Xyza Cruz Bacani works six days a week, as she’s done since she was a teenager. But after hours, she roams the streets, her camera held low. From the Mid-Levels, where she looks after seven children and an elderly woman, to her favourite neighbourhood of Sheung Wan, to more far-flung suburbs such as Mong Kok, she shoots until she captures a moment she feels proud of. “The one that gives me that feeling, like I have won something,” she says. And then she keeps shooting.
At 19, Bacani left her hometown in the Philippines to become a domestic worker in Hong Kong—a more-than-full-time job assisting a Chinese-Australian family with housekeeping and childcare. Four years later, her employers loaned her the money to buy a camera. Now 27, Bacani photographs every day, even if the only subjects she has available are her workplace, her employers, or the walk to the Park ‘n’ Shop down the road.
“Photography for me is a need, not just a want,” she says. “Even one photo a day, or inside the house, I find something to shoot.”
But it’s night that she really enjoys, when the people on the street loosen up and become more expressive. Dressed in black, and with a slim X100T merging with her clothing, Bacani is just another young Filipina. “Most of the time people don’t notice me at all because I don’t use the viewfinder, I kind of shoot blindly,” she says. “It works for me because I’ve been doing that for a long time, so I know the focal distance of the camera. When I use the viewfinder, then people notice me.”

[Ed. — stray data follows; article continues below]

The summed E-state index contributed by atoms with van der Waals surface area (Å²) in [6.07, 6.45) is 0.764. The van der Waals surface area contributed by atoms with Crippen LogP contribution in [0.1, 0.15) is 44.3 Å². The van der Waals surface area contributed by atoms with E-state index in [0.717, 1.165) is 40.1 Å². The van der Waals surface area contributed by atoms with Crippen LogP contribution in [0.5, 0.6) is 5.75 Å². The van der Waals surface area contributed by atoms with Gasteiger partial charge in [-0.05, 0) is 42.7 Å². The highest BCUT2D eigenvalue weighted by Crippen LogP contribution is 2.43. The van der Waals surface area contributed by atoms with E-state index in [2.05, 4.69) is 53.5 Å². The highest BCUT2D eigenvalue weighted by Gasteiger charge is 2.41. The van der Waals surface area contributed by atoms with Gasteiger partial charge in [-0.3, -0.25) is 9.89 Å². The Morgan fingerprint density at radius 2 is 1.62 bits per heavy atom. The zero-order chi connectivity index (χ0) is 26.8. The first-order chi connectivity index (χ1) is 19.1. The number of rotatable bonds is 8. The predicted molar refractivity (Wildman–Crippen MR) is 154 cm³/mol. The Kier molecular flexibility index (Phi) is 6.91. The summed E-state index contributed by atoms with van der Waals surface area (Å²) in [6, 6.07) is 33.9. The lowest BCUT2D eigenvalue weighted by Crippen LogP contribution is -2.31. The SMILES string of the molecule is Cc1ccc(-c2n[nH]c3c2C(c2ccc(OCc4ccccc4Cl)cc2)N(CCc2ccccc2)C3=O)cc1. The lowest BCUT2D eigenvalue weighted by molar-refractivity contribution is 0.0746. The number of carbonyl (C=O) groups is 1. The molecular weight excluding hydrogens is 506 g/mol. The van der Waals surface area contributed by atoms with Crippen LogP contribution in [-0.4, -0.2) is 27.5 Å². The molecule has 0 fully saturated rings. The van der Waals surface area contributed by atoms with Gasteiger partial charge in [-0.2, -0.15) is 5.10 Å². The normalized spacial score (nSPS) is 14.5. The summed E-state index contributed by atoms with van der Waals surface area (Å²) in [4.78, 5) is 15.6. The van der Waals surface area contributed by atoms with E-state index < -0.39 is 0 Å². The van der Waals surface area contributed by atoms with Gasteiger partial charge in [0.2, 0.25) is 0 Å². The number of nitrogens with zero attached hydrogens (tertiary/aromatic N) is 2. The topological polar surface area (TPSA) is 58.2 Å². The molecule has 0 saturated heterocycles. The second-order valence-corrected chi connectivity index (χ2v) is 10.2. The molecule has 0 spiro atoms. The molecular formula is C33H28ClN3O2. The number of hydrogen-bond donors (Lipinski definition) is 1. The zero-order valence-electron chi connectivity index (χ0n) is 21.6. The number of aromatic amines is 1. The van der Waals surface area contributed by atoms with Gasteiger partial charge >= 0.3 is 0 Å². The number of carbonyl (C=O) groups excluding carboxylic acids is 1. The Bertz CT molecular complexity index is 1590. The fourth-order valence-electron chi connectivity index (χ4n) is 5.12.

Her mood determines what she observes on the street, she says. “My photography is a visual diary of my emotions, my feelings. So if I feel happy, I see happy people.”
Often she captures her subjects through glass, past doorways, or divided from her by barriers imposed by stairwells, trams, buildings. She says it’s a reflection of the isolation she feels. “I’m a loner actually, I don’t really talk to people that much. I just like observing people.”
Moreover, Hong Kong isn’t home, and because domestic workers can’t apply for permanent residency, they can end up vulnerable and dependent on their employers. Last year, Bacani began volunteering for Bethune House, a shelter for abused domestic workers which is aiming to raise their status in society. Bacani created a photo essay which, in January, won a Magnum Human Rights Fellowship, gaining her a place on an intensive course at New York University in May. She has mixed feelings about leaving the family she’s worked with for eight years.
“I love my job. It’s not different from being a banker or a manager or anything that people to do earn a living. It’s an honourable job—I’m not stepping on anybody, so I’m proud of it. But I started way too young and I feel I need to do something to improve myself.”
In the meantime, she reads books to feed her imagination. Her favourite author is Tolkien. She likes Haruki Murakami, and the Game of Thrones series, but says it’s inferior to The Lord of the Rings. “For me, when you feed your brain, you can see. When you don’t read or you don’t experience life, you cannot shoot life.”
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